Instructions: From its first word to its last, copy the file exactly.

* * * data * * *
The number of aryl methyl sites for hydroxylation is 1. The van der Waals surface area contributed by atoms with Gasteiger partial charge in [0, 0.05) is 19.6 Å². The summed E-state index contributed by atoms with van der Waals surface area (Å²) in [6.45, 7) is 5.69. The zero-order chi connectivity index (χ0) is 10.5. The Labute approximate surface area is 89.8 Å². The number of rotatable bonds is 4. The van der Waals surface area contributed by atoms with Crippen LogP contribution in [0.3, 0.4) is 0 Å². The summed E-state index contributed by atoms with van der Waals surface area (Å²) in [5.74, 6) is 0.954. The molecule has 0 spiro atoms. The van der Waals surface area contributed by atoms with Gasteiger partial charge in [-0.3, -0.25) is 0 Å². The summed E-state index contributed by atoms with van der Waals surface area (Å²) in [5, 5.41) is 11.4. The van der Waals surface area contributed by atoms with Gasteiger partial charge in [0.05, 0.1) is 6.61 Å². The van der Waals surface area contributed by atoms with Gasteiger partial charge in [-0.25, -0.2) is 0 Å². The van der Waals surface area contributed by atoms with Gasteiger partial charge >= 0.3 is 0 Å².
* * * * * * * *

The number of aryl methyl sites for hydroxylation is 1. The van der Waals surface area contributed by atoms with Gasteiger partial charge in [0, 0.05) is 19.6 Å². The summed E-state index contributed by atoms with van der Waals surface area (Å²) in [6.45, 7) is 5.69. The zero-order chi connectivity index (χ0) is 10.5. The Labute approximate surface area is 89.8 Å². The number of rotatable bonds is 4. The van der Waals surface area contributed by atoms with Crippen LogP contribution in [0.3, 0.4) is 0 Å². The summed E-state index contributed by atoms with van der Waals surface area (Å²) in [5.74, 6) is 0.954. The molecule has 0 spiro atoms. The van der Waals surface area contributed by atoms with Gasteiger partial charge in [-0.3, -0.25) is 0 Å². The summed E-state index contributed by atoms with van der Waals surface area (Å²) in [5, 5.41) is 11.4. The van der Waals surface area contributed by atoms with Gasteiger partial charge in [0.05, 0.1) is 6.61 Å². The van der Waals surface area contributed by atoms with Gasteiger partial charge in [-0.25, -0.2) is 0 Å². The van der Waals surface area contributed by atoms with Gasteiger partial charge >= 0.3 is 0 Å².